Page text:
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Biography of a holy mountain

28 October 2016

Geoffrey Rowell on the many-layered religious history of Mount Sinai

author’s collection

“The Crescent and the Cross”:
a wood engraving of the bell tower and mosque minaret within St Catherine’s Monastery, Mount Sinai, by Harry Fenn/F. W. Quartley, from Picturesque Palestine, Sinai and Egypt by C. W. Wilson (NewYork, 1881-84), reproduced in Mount Sinai

“The Crescent and the Cross”:
a wood engraving of the bell tower and mosque minaret within St Catherine’s Monastery, Mount Sinai...

Mount Sinai: A history of travellers and pilgrims

George Manginis

Haus Publishing £20


Church Times Bookshop £18



Now telle we of the Mount of Synai,

A full denote place sicurly,

In that Mount upon hy

Is a Mynstor of our Lady:

The Mynstor of the Busche men call hit,

Wher in the body of Sent Katheryne was put.


THIS quaint, anonymous, English verse witnesses to medieval English pilgrims to the holy place of Mount Sinai. There they found the place of the Burning Bush, which in Chris­tian devotion had become a type of the Virgin Mary, whose womb held God incarnate, without being over­whelmed by so great and immense a mystery.

There, too, they found the place where God gave the Law to Moses, and the cave to which Elijah came and discovered God, not in the earthquake, fire, or storm, but in the still small voice (literally the sound of “thin silence”). But there was also the burial place of St Catherine of Alexandria, believed to have been miraculously transported to the summit of Jabal Kathrin, and whose name has become the dedication of the ancient monastery at the foot of the Sinai massif.

In this detailed and meticulously researched account, George Manginis traces the history of Sinai as a holy place, and the succeeding generations of travellers and pilgrims who came there. In this holy wilderness we find early Christian anchorites, so that by the fifth century there were thriving monastic communities.

Jabal Musa was identified as the biblical Sinai. It was visited by the indefatigable Spanish pilgrim Egeria, in 383, who tells us that “impelled by Christ our God and assisted by the prayers of the holy men who accompanied us, we made the great effort of the climb.”

The Emperor, Justinian, built a fortress and basilica church at the foot of the mountain, the site of
the Burning Bush, and another basilica on the summit. Both were immense building projects. Drawing on an impressive range of pilgrim ac­­counts, and archaeological evid­ence by the early seventh century, Manginis writes that this “once remote wilderness was pullulating with holy men busy leading devout lives which revolved around Jabal Musa”.

One of the most notable was St John Climacus, the author of The Heavenly Ladder (Klimax). Only a few decades later, this monastic wilderness was incorporated into the Islamic Empire, but the monks of Sinai, though fewer in number, remained, and pilgrims continued to come, including Muslims, and mosques were constructed alongside Christian churches.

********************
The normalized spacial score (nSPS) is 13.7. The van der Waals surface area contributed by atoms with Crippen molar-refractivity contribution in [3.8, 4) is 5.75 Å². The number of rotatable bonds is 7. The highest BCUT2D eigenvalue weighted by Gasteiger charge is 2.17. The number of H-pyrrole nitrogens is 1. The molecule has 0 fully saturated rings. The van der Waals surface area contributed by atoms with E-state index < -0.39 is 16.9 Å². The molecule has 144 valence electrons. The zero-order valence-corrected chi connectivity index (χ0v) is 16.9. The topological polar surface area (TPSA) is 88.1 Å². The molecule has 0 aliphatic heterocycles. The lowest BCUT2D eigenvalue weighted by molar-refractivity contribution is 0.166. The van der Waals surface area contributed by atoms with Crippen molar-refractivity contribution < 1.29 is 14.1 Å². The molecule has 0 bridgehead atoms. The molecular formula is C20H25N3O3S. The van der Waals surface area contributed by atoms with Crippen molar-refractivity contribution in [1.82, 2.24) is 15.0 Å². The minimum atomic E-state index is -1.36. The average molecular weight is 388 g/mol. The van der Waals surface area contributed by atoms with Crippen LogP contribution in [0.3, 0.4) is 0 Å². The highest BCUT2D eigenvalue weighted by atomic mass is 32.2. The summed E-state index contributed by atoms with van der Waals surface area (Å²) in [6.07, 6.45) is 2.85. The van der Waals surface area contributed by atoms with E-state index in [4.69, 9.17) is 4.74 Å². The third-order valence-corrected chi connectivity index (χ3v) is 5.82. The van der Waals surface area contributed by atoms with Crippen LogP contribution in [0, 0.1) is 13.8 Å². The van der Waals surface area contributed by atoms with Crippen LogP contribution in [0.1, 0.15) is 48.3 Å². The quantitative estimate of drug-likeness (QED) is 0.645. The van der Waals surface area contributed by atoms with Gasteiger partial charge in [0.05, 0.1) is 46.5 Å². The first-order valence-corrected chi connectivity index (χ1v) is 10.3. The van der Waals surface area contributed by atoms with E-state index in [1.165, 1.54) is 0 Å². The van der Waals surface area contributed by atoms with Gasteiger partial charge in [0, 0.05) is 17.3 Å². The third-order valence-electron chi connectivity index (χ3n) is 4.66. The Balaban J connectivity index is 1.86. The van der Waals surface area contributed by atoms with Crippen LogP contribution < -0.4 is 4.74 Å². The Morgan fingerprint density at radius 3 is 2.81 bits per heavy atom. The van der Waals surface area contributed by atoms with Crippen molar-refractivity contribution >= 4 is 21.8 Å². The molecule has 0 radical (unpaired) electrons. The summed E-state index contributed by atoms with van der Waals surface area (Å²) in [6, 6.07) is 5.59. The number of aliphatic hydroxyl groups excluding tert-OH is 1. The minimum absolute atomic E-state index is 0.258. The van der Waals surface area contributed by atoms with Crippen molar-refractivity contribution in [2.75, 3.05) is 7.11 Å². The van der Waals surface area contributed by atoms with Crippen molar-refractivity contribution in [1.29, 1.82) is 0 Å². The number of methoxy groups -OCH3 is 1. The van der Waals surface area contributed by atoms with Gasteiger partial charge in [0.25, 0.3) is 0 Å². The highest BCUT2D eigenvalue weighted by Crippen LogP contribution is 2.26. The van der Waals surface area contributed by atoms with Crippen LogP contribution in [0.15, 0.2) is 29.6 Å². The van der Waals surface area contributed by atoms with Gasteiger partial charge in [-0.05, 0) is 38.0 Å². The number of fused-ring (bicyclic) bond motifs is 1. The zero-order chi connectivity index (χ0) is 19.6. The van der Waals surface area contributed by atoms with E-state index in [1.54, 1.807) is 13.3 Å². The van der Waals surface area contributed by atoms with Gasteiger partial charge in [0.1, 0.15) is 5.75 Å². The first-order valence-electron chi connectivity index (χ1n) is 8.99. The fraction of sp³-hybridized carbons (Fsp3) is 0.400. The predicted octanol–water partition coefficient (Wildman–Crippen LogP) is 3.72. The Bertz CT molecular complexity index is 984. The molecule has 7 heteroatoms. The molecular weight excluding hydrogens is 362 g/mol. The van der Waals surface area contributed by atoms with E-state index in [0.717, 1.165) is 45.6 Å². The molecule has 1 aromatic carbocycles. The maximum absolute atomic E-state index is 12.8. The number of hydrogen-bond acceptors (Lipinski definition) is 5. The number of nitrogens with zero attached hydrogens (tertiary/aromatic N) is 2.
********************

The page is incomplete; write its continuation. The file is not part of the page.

Ancient tradition forbade anyone to sleep on the summit of Jabal Musa, where Moses had met God, and this tradition continued until the 19th-century. The Reformation, with its hostility to traditional pilgrimage, meant a diminution of European pilgrims. In the 19th century, they were replaced by travellers, who were often Protest­ants concerned to find the true biblical Sinai and dismissive of monastic traditions that they saw as superstitious and useless.

It is a pity that in the midst of prodigious references from trav­ellers, Manginis does not have any reference to Bishop Colenso’s “mathematical” commentary on the Pentateuch, where, in discussing how Moses addressed the multitude of Israel from Sinai, he calculated that the crowd would have receded several miles into the distance, and, Colenso asked, how, then, would he have been heard?

The quest for the biblical Sinai was part of the influence leading to the Ordnance Survey of Sinai in1868, underwritten by the rich and devout Baroness Burdett-Coutts.

Among those who visited was the German Tischendorff, who suc­ceeded in removing the monastery’s greatest treasure, the early-fourth-century manuscript of the New Testament and part of the Septua­gint, the Codex Sinaiticus, which he presented to Tsar Alexander II (it is now in the British Library). Since then, the richness of the library at St Catherine’s has become widely recognised.

This fascinating and thorough “biography” of a holy mountain is an illuminating reminder of the power of a holy place of pilgrimage which has endured for almost the whole of Christian history. As the author concludes: “What makes Jabal Musa interesting for the scholar, fascinating for the visitor, and hallowed for the believer is the layering of worship, the stratigraphy of devotion.”

This book will surely both inform and encourage pilgrimage, as well as tell a rich and intriguing story.


The Rt Revd Dr Rowell is a former Bishop of Gibraltar in Europe.

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